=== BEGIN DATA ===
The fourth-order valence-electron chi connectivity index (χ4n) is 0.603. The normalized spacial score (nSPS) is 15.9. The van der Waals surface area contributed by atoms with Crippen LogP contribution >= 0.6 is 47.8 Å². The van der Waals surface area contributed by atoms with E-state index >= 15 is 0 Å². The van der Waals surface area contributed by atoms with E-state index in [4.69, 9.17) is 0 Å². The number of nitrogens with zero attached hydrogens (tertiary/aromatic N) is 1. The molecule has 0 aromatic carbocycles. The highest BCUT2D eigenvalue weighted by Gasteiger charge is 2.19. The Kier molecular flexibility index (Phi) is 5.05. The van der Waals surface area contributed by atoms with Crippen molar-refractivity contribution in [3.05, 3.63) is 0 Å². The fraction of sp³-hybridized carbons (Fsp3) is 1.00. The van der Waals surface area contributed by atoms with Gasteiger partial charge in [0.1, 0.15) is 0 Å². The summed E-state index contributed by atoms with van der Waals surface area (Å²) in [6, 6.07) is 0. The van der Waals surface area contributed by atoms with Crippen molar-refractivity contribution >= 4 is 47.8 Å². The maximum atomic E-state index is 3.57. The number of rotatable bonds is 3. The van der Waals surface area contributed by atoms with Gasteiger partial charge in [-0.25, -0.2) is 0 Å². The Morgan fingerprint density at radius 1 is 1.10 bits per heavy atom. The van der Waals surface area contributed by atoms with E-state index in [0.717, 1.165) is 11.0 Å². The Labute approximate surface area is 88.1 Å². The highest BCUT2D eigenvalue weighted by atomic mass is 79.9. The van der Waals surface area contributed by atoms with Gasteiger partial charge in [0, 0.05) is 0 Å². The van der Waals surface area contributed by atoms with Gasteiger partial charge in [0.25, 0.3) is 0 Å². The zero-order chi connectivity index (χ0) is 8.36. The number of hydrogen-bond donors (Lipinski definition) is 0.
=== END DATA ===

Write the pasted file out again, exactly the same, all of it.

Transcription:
The fourth-order valence-electron chi connectivity index (χ4n) is 0.603. The normalized spacial score (nSPS) is 15.9. The van der Waals surface area contributed by atoms with Crippen LogP contribution >= 0.6 is 47.8 Å². The van der Waals surface area contributed by atoms with E-state index >= 15 is 0 Å². The van der Waals surface area contributed by atoms with E-state index in [4.69, 9.17) is 0 Å². The number of nitrogens with zero attached hydrogens (tertiary/aromatic N) is 1. The molecule has 0 aromatic carbocycles. The highest BCUT2D eigenvalue weighted by Gasteiger charge is 2.19. The Kier molecular flexibility index (Phi) is 5.05. The van der Waals surface area contributed by atoms with Crippen molar-refractivity contribution in [3.05, 3.63) is 0 Å². The fraction of sp³-hybridized carbons (Fsp3) is 1.00. The van der Waals surface area contributed by atoms with Gasteiger partial charge in [0.1, 0.15) is 0 Å². The summed E-state index contributed by atoms with van der Waals surface area (Å²) in [6, 6.07) is 0. The van der Waals surface area contributed by atoms with Crippen molar-refractivity contribution >= 4 is 47.8 Å². The maximum atomic E-state index is 3.57. The number of rotatable bonds is 3. The van der Waals surface area contributed by atoms with Gasteiger partial charge in [-0.25, -0.2) is 0 Å². The Morgan fingerprint density at radius 1 is 1.10 bits per heavy atom. The van der Waals surface area contributed by atoms with E-state index in [0.717, 1.165) is 11.0 Å². The Labute approximate surface area is 88.1 Å². The highest BCUT2D eigenvalue weighted by atomic mass is 79.9. The van der Waals surface area contributed by atoms with Gasteiger partial charge in [0, 0.05) is 0 Å². The van der Waals surface area contributed by atoms with Gasteiger partial charge in [0.25, 0.3) is 0 Å². The zero-order chi connectivity index (χ0) is 8.36. The number of hydrogen-bond donors (Lipinski definition) is 0.